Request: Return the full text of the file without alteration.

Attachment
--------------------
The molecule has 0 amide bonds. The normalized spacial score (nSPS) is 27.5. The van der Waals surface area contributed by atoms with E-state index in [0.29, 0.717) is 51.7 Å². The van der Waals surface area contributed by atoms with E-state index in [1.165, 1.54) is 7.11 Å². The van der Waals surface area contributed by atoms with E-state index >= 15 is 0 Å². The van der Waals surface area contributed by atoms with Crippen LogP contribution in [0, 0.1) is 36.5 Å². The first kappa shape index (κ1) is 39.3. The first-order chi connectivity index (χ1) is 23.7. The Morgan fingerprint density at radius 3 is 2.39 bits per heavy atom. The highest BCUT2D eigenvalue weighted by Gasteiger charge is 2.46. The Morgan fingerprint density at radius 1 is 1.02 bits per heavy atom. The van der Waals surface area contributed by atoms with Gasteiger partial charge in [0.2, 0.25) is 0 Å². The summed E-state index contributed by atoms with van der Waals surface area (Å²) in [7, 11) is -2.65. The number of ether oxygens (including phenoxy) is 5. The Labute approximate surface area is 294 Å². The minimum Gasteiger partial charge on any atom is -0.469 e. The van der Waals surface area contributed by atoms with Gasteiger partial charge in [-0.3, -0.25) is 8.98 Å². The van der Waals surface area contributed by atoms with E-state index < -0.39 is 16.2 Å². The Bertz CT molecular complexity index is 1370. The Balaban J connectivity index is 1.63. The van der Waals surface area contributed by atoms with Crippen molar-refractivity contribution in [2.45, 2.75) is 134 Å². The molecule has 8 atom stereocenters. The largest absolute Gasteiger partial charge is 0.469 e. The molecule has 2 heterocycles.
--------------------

The molecule has 0 amide bonds. The normalized spacial score (nSPS) is 27.5. The van der Waals surface area contributed by atoms with E-state index in [0.29, 0.717) is 51.7 Å². The van der Waals surface area contributed by atoms with E-state index in [1.165, 1.54) is 7.11 Å². The van der Waals surface area contributed by atoms with E-state index >= 15 is 0 Å². The van der Waals surface area contributed by atoms with Crippen LogP contribution in [0, 0.1) is 36.5 Å². The first kappa shape index (κ1) is 39.3. The first-order chi connectivity index (χ1) is 23.7. The Morgan fingerprint density at radius 3 is 2.39 bits per heavy atom. The highest BCUT2D eigenvalue weighted by Gasteiger charge is 2.46. The Morgan fingerprint density at radius 1 is 1.02 bits per heavy atom. The van der Waals surface area contributed by atoms with Gasteiger partial charge in [0.2, 0.25) is 0 Å². The summed E-state index contributed by atoms with van der Waals surface area (Å²) in [7, 11) is -2.65. The number of ether oxygens (including phenoxy) is 5. The Labute approximate surface area is 294 Å². The minimum Gasteiger partial charge on any atom is -0.469 e. The van der Waals surface area contributed by atoms with Gasteiger partial charge in [-0.3, -0.25) is 8.98 Å². The van der Waals surface area contributed by atoms with E-state index < -0.39 is 16.2 Å². The Bertz CT molecular complexity index is 1370. The Balaban J connectivity index is 1.63. The van der Waals surface area contributed by atoms with Crippen molar-refractivity contribution in [2.45, 2.75) is 134 Å². The molecule has 8 atom stereocenters. The largest absolute Gasteiger partial charge is 0.469 e. The molecule has 2 heterocycles.